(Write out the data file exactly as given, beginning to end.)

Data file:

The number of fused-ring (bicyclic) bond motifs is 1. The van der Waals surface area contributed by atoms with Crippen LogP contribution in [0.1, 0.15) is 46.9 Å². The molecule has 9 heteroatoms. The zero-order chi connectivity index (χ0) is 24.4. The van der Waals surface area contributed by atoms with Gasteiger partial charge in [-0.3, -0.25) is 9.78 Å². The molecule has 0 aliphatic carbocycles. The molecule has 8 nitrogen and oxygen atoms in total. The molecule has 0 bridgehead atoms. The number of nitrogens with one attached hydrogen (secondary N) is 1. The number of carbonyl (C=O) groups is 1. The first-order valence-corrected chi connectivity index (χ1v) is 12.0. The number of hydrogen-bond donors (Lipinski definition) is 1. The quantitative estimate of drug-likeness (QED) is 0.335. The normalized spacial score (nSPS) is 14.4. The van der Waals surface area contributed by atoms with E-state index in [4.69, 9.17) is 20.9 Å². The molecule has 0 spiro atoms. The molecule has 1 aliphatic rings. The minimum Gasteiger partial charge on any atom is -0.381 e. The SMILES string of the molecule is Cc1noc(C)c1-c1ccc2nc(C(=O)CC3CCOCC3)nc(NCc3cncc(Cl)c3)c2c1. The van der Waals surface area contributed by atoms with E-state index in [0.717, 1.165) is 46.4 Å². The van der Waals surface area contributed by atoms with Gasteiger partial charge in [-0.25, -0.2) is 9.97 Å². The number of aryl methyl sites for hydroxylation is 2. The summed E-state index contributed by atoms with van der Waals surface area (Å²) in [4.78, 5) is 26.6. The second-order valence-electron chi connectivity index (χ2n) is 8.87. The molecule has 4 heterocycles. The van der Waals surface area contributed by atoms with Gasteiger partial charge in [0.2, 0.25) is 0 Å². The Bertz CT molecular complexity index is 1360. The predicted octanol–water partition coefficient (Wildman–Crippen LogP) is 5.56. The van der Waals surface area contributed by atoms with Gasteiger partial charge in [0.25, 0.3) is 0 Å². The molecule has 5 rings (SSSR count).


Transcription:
The number of fused-ring (bicyclic) bond motifs is 1. The van der Waals surface area contributed by atoms with Crippen LogP contribution in [0.1, 0.15) is 46.9 Å². The molecule has 9 heteroatoms. The zero-order chi connectivity index (χ0) is 24.4. The van der Waals surface area contributed by atoms with Gasteiger partial charge in [-0.3, -0.25) is 9.78 Å². The molecule has 0 aliphatic carbocycles. The molecule has 8 nitrogen and oxygen atoms in total. The molecule has 0 bridgehead atoms. The number of nitrogens with one attached hydrogen (secondary N) is 1. The number of carbonyl (C=O) groups is 1. The first-order valence-corrected chi connectivity index (χ1v) is 12.0. The number of hydrogen-bond donors (Lipinski definition) is 1. The quantitative estimate of drug-likeness (QED) is 0.335. The normalized spacial score (nSPS) is 14.4. The van der Waals surface area contributed by atoms with E-state index in [4.69, 9.17) is 20.9 Å². The molecule has 0 spiro atoms. The molecule has 1 aliphatic rings. The minimum Gasteiger partial charge on any atom is -0.381 e. The SMILES string of the molecule is Cc1noc(C)c1-c1ccc2nc(C(=O)CC3CCOCC3)nc(NCc3cncc(Cl)c3)c2c1. The van der Waals surface area contributed by atoms with E-state index in [0.717, 1.165) is 46.4 Å². The van der Waals surface area contributed by atoms with Gasteiger partial charge in [-0.25, -0.2) is 9.97 Å². The number of aryl methyl sites for hydroxylation is 2. The summed E-state index contributed by atoms with van der Waals surface area (Å²) in [4.78, 5) is 26.6. The second-order valence-electron chi connectivity index (χ2n) is 8.87. The molecule has 4 heterocycles. The van der Waals surface area contributed by atoms with Gasteiger partial charge in [0.2, 0.25) is 0 Å². The Bertz CT molecular complexity index is 1360. The predicted octanol–water partition coefficient (Wildman–Crippen LogP) is 5.56. The van der Waals surface area contributed by atoms with Gasteiger partial charge in [0.25, 0.3) is 0 Å². The molecule has 5 rings (SSSR count).